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Boilerplate EULA template

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I''m interested in finding out if they are legally enforceable. If no one signs a document and there is no one to witnesses it, how can it be enforced as a contract?

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This is just a guess...

You have to "accept" the agreement in order to install it. If it''s on your machine, you have indicated acceptance.

I went to a TV taping once for an HBO comedy special. There was a sign on the door that said something to the effect of "By entering this theater, you agree to allow HBO productions to record and rebroadcast your image...blah, blah, blah"

I''m assuming it''s the same with other situations where it''s not practical to get a signed agreement from people. If you got inside, you agreed to the terms and conditions. If it got onto your machine, you agreed to the terms.

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Kooo: That''s what the publishers'' would like anyway ( actually more than that ). But another view would be that paying money was the agreement for use, and they can''t add all the other restrictions in the EULA (activation, no reverse engineering, no publication of benchmarks). IMO software should be treated like cd''s or movies. Once you buy it you can do anything you want with it but distribute copies of it.



Jack

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Guest Anonymous Poster
I''ve heard of companies that hire people exclusively to reverse engineer a competitors product. They must sign a document saying they have not seen the internal workings of what ever they are reverse engineering.

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At this point, the way I understand it, is that EULAs are basically enforceable - at least certain elements anyway. But I believe they are on very weak ground. The reason for this is that licenses that have been reviewed by courts thus far have contained fairly reasonable terms, with the court taking into consideration the ease of replication and the threat to the creator''s profits.

Some licenses contain language that is outright wrong and probably not legally enforceable, but they have not yet been tested in courts for compliance with federal intellectual property laws or consumer protection laws because neither the companies nor consumers have sued over them. Since consumers rarely realize that licenses are not actually "law" they do not question the terms that they have agreed to.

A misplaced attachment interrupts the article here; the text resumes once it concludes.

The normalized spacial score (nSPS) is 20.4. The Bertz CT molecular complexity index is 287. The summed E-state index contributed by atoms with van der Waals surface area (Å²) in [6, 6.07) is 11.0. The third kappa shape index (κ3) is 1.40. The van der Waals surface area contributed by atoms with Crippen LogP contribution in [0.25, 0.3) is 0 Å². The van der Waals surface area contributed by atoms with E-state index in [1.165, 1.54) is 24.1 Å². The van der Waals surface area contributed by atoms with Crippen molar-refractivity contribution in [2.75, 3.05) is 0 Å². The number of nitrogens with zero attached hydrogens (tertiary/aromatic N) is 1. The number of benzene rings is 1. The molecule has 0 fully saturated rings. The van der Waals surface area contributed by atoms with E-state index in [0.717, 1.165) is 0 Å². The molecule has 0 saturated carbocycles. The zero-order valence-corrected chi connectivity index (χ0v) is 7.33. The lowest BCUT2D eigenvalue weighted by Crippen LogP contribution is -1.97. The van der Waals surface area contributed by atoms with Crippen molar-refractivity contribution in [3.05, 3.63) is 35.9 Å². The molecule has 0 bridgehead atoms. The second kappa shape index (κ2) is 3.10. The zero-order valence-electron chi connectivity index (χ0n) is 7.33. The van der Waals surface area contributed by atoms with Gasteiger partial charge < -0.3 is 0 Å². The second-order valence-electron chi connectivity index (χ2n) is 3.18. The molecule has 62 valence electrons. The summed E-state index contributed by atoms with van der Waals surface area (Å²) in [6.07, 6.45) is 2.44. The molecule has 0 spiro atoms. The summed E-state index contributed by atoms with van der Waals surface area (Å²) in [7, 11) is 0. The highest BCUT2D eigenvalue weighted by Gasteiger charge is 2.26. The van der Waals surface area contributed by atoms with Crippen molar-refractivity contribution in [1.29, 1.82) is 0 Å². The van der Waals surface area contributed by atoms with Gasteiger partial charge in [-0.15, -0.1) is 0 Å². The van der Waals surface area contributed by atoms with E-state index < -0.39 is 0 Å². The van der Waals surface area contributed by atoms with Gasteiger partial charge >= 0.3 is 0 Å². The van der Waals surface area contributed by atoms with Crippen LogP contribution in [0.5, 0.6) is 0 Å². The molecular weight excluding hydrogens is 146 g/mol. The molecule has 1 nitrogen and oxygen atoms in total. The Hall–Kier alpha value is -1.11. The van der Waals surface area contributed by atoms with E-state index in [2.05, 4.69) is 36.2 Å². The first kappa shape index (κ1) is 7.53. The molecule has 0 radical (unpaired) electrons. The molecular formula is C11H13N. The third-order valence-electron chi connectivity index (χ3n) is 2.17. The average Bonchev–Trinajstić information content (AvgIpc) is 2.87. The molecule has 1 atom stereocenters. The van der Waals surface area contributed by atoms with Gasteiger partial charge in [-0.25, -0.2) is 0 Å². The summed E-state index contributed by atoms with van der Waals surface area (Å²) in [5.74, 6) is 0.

For a pre-market publication you really need something very specific because the issues are very different. For example, in a beta test agreement you want to make sure that testers do not distribute further copies of the game, pass them on to third parties (like your competition, someone who would not be bound to the provisions of the agreement because they were not a party to it), or even retain copies beyond a certain point in time.

As much as it may hurt to do, you should find a lawyer, one who is fairly inexpensive (i.e. NOT a big firm), and discuss what should be put into a Beta or testing agreement. EULAs are pretty basic, but need to be reviewed as well. Lawyers can be expensive, but there are many who support the game industry and may provide free consultation or even draft a license for $200-$300.

I hope this helps you guys.

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It was either for DAoC or AO that something went to court. Apparently "clicking" the mouse on the accept button is legally binding while hitting the Enter key is not.

A EULA is only needed when you are selling a product on foreign soils right?

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A EULA is recommended in any country, as otherwise by selling someone the program you also sell them the right to deconstruct it and associated data. The EULA is whereby software is liscenced, and never really sold, thus restricting what people can do with it. Buying a piece of software doesn''t give you the same rights as buying say, a fridge.
Also, about boilerplate EULA''s, you could simply edit one from a piece of software you have, other than that I dunno, legal advice could help.

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